The more I saw and read and heard of the coverage, the more it sounded like the department was more concerned with the prospect of killing some moronic unarmed suspect whose actions would virtually guarantee his getting shot at than it was with fulfilling its responsibilities to the public. It didn't make sense that the catalyst should be concern for deputies whose track record suggested that they were getting the upper hand in shootings.[PAGEBREAK]

More questions popped up. Was this just another hole in the dike, eroding law enforcement's ability to do its job?

I decided to speak with someone I knew on the department, someone whose assignment put him squarely in a position to speak intelligently on the matter at hand and to my growing concern: Was the department offering up more softsoap?

"It's all smoke and mirrors," he explained. "The policy is no different than what we've had on the books for years, or what we've been teaching. It's just been re-worded so that it's more clearly understood, something to keep our detractors at bay.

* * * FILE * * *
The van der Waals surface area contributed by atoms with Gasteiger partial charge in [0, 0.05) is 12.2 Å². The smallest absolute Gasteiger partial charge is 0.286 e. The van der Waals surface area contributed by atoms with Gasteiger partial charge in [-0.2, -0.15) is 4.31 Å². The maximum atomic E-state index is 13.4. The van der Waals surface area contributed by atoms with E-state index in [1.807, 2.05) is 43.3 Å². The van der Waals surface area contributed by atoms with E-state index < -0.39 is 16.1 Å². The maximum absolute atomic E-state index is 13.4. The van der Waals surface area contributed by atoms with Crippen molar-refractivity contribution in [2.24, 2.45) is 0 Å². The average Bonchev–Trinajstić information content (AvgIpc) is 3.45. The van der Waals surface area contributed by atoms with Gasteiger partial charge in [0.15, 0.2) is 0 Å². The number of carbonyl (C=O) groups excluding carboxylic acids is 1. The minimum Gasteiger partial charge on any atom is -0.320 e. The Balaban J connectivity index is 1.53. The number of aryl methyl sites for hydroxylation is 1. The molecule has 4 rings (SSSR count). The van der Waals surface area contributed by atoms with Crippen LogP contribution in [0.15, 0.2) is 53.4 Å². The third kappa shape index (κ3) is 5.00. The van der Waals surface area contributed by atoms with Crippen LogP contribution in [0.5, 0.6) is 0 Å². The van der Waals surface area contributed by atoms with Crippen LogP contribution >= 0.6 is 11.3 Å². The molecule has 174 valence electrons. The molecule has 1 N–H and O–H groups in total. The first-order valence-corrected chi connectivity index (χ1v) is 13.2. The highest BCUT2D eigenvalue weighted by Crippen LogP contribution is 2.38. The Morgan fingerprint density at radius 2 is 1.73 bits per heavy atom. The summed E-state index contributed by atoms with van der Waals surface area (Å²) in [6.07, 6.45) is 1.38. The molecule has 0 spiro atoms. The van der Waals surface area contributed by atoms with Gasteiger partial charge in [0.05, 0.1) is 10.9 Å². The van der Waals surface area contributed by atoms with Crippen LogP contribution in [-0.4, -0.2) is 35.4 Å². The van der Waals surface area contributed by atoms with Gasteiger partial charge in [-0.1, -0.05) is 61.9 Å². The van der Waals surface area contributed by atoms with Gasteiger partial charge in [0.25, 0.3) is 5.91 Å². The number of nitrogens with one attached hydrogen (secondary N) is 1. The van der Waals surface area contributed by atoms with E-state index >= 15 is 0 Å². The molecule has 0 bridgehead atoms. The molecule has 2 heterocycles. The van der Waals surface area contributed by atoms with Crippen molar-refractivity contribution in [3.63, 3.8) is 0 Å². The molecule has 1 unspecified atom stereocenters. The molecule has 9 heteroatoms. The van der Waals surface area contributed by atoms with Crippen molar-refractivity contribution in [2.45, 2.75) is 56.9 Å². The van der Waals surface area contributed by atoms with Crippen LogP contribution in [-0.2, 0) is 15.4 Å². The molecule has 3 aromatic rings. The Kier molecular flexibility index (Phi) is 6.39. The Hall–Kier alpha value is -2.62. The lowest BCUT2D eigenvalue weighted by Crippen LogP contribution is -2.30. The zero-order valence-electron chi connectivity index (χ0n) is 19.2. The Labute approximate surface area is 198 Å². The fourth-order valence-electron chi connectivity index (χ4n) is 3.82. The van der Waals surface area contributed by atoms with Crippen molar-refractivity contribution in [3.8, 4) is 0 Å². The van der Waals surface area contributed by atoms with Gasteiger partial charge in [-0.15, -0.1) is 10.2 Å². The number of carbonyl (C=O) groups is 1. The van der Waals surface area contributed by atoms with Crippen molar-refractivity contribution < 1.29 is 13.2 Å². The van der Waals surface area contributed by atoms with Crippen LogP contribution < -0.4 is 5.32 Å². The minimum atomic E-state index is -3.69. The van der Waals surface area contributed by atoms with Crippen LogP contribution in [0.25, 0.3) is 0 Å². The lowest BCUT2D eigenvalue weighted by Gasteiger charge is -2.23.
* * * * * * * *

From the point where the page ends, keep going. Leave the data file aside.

Perhaps it all was just a dog and pony show, something to show the department's overseers, critics, and the Office of Independent Review that it was somehow being proactive in attempting to stem the shooting of citizenry by LASD personnel.

My admittedly jaundiced take on things is colored by a recollection of days when the department was quick to make sacramental offerings in a bid to placate the implacable. But my secret source explained that in recent years the department has not found any use-of-force incident to be out of policy (at least, none so egregious that they were destined for terminations and/or prosecutions). And if that's the case, then great.